But a good staff magazine has to travel with the times. Occasionally a reader survey identifies strengths and weaknesses and gives a picture of the readership’s needs and wishes. This would explain its changes in form and content. Late in the 1940s, the Wolkenridder became a newspaper. A combination of shorter and longer articles, photos, and a set of recurring columns turned the house paper into KLM’s all-seeing eye. Gradually, the slightly amateurish contributions began to disappear. In its place a professional editorial board took shape which took its task seriously. Only in 1991 did KLM let go of the newspaper format and the Wolkenridder took shape in magazine form, appearing every month. The Wolkenridder Actueel (Wolkenridder Daily in English) handled more immediate information in the form of a newsletter. The Wolkenridder became more a source of background information, but not without stories about colleagues, their work, their passions, interests—and all in combination with developments inside and outside the world of civil aviation.


A product of its time

Technology is always moving and changing. With the advent of the Internet and, ultimately, digital magazines, new needs began to arise. The Wolkenridder was no exception, though the paper version managed to hang on for a long time. This week, however, that came to an end. The final Wolkenridder in paper form has now been released and the editorial board is already hard at work on its digital successor. A staff magazine is very much a product of its time. A Wolkenridder from 1956 is now a curiosity. It’s almost quaint. Today, we demand more immediacy—more speed—and we can accommodate that, too. Digitisation is the answer. Who knows? Perhaps thirty years from now, paper magazines will be hot. But one thing is certain—and of this I am certain— by letting go of the old, we make room for the new. The Wolkenridder lives on.


Posted by:   Frido Ogier  | 
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Frank Pfister

I wonder if your magazine has any references to or photos of my dad. He was a Chief steward in the 1950’s; flew with Prince Bernard; and on the the inaugural flight to Sydney. His name was (nu overleden) Franz/Frank Pfister. We flew to Sydney from Amsterdam (our second migration) on a DC8 as shown. Our first in ’55 was in a DC4 (took two weeks.) On that flight, although retired, he stood in for one of the staff who had taken ill.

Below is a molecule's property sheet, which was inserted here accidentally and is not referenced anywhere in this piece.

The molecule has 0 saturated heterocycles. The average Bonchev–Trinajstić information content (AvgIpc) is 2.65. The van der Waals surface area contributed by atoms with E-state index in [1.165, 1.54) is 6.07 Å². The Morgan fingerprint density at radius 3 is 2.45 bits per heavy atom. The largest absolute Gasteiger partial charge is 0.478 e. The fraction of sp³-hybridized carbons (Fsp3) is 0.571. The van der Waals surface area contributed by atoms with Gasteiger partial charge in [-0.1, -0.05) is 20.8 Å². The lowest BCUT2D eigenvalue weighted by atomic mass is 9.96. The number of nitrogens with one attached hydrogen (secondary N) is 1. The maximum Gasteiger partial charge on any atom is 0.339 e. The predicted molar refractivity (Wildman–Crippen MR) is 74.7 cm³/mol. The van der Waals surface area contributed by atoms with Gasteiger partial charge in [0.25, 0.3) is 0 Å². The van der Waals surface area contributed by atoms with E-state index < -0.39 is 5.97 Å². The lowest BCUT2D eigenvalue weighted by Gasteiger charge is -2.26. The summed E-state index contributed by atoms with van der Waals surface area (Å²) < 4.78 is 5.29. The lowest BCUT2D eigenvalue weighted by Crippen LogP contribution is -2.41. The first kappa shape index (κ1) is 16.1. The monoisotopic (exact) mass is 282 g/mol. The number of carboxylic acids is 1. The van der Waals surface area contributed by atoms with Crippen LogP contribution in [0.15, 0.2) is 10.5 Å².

Thank you: Frank jr

Frido Ogier

Dear Frank,

Maybe there are. The most easy way to investigate is to contact the Maria Austria Institute in Amsterdam (MAI). You can contact them via e-mail. The adress is at the site, which is only available in Dutch, but it’s easy to contact them in English as well. The MAI manages the historical photo archive of KLM and they can try to find some photo’s if available.

Kind regards,


ik wil graag een advertentie plaatsen in de Wolkenridder, kunt U mij het adres doorgeven.

Andy Webster

You fly a plane you drive a car


Hallo…I used to read De Wolkenridder as a schoolboy (my father worked for must have had an English edition)….if you have an archive of back numbers I am looking for information on KLM’s switch from the original Northside terminal to the Central passenger terminal around March 1961, so perhaps in a February De Wolkenridder. My father and another colleague from Croydon celebrated their 40th year with KLM in 1977 but unfortunately it was noted in the issue of De Wolkenridder which carried the news of the Tenerife tragedy on the front cover

Frido Ogier

Dear Mickey,

due to some technical problems some posts were not visible at my blog. That’s why you receive my answer so late. My apologies. I took a look in our Wolkenridder archive and found both articles. The switch of KLM to the central terminal at London Airport was published in Wolkenridder of 18 February 1961. It’s a short article which only tells about the movement of KLM. The reason for it was the closure of the Northside for passenger flights due to the new terminal for ICA flights which was built in that period. per 1 March KLM’s flights were operated from the Central terminal. In Wolkenridder of 9 april 1977 the jubilee article of your father was published and the 40 year jubilee of Mr Stan Saunders as well. Your father was praised about his experience and his part in the development of the freight cumputer system LACES. Nice to read.

Best regards,



Hello, My name is Y. Serne and my aunt Valentine who was a stewardess in the 1950s was married to captain J.E.Hobson .Does anyone know what happened to him ? Thank you